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FERGUSE.

AFTER him came th' administration of the realme vnto Ferguse the third, the sonne of
767. king Ethfine, in the yéere 767, who beinǵ established in the same, began fréelie to practise all kinds of vices, which most abundantlie reigned in him, howbeit till that day woonderfullie Ferguse the third created king. A wicked prince. dissembled and kept couert. He séemed to striue how to passe his predecessor in all points of wickednesse. He tooke no regard at all to the gouernement of his realme, but gaue himselfe to excessiue gluttonie, in deuouring of delicate meats and drinks, and therewith kept such a number of vile strumpets in house with him, whome hée vsed as concubines, that his wife was no better estéemed than as an handmaid, or rather a kitchenmaid. Who being a woman of great modestie, and sober aduisednesse, could not yet but take sore gréefe and indignation hereat: and therefore sundrie times assaied by way of wholesome persuasions, to turne his mind from such sinfull vsages and filthie trade of liuing.

Finallie, when she saw there was no hope to conuert his depraued mind, nor by anie meanes to reforme him, but that the more she laboured to doo good vpon him, the woorse he was, through verie displeasure of such iniuries as she dailie susteined at the hands of his concubines, shée found meanes to strangle him secretlie one night as he lay in bed, choosing K. Ferguse the third strangled by his wife. rather to be without a husband than to haue one that should deceiue hir of the right and dutie of mariage; and that in such sort, as she must be faine to suffer the reproch dailie before hir face, being misvsed of them whom he kept as paramours in most despitefull maner. The day after she wrought this feat, the bodie being found dead, was apparelled in funerall wise, and brought foorth vnto the place of iudgement, where inquisition was streictlie made what they were that had done so heinous a déed. For though there were but few that lamented his death, yet some of his friends were verie earnest to haue the matter tried foorth, that such as had committed the murther might suffer due punishment.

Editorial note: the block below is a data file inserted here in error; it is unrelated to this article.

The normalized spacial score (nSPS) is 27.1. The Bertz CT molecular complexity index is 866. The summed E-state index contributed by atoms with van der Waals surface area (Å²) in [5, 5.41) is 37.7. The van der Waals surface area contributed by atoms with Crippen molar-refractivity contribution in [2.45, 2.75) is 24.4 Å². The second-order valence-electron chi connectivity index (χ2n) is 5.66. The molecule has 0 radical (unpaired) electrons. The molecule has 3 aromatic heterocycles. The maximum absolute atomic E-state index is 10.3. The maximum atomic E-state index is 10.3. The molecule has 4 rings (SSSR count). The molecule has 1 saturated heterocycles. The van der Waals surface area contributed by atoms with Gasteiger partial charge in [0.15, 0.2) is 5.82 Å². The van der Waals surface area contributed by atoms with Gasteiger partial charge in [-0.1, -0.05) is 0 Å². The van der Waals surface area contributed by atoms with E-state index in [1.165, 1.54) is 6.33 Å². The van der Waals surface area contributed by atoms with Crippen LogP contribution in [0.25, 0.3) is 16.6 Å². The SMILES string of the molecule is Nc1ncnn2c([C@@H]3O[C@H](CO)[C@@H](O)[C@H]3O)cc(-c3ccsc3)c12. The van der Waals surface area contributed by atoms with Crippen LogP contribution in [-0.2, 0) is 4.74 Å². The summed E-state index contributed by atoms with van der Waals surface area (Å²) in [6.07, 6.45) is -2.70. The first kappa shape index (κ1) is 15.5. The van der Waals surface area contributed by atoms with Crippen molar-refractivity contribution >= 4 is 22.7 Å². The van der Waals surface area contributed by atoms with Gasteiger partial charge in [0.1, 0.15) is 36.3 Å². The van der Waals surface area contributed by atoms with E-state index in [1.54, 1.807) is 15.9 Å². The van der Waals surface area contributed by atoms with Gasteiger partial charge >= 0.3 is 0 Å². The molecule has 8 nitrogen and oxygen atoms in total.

Manie were apprehended and had to the racke, but yet could none be found that would Suspicious persons are racked. confesse it. The quéene was void of all suspicion, as she that had béene taken for a woman at all times of great temperancie. But yet, when she heard that a number of innocent persons were tormented without desert, sore lamenting (as should appeare) their miserable case, she came hastilie into the iudgement hall, and getting hir aloft vpon the bench, there, in the presence of all the companie, she had these or the like words vnto the whole assemblie. "I know The quéene confessed the murther. not (good people) I know not what god mooueth me, or what diuine reuengement vexeth mée with sundrie thoughts and cogitations; that of all this day and morning preceding, I haue had neither rest in bodie nor mind. And verelie when I heard that certeine guiltlesse persons were cruellie tormented here in your presence; had not wrath giuen place, partlie vnto modestie, whereof I must confesse there is left but a small portion in me, I had foorthwith rid my selfe out of the way. The kings death was mine act. Conscience constreineth me (setting apart mine owne safegard) to confesse the truth, least the guiltlesse should wrong fullie perish: therfore vnderstand ye for truth, that none of them whom ye haue examined are priuie to the offense. I verelie am she, that with these wicked hands haue strangled this night last past Ferguse, about whose death I sée you in trouble, moued so to doo with two as sharpe pricks as may rest in a woman, to wit, impatient forbearing of carnall lust, & irefull wrath. Ferguse by his continuall vsing of concubines, kept from me the due debt that the husband oweth to the wife: wherevpon when there was no hope to reconcile him with often aduertisements, vehement force of anger rising in my hart, droue me to doo so wicked a déed. I thought rather therefore to dispatch the adulterer, than (being destitute of my husband, & defrauded of all quéenelie honor) to liue still subiect to the perpetuall iniuries of such lewd She giueth hir owne sentence. women as he kept & vsed in my stead. Loose yée therefore those that be accused of the kings death, & as for me ye shall not néed to procéed against me as guiltie of the crime by order of law: for I that was so bold to commit so heinous an act, will accordingly doo execution vpon my selfe euen here incontinentlie in presence of you all: what honor is due to the dead, looke you to that." ¶ Hauing thus made an end of hir tale, she plucked forth a knife which she The quéene taketh execution of hir self. had hid vnder hir gowne, and stroke hirselfe to the heart with the same, falling dead vpon it downe to the ground. All such as were present woondered greatlie at hir stout and hardie stomach, speaking diuerslie thereof, as some in praise, and some in dispraise of these hir monstruous dooings. The bodie of Ferguse was, caried foorth to the lle of Coimekill, and there buried in the third yéere after his entring into the gouernement, and in the yéere of our Lord 769. The quéens corps was not buried in sacred ground, for that she slue hirselfe.

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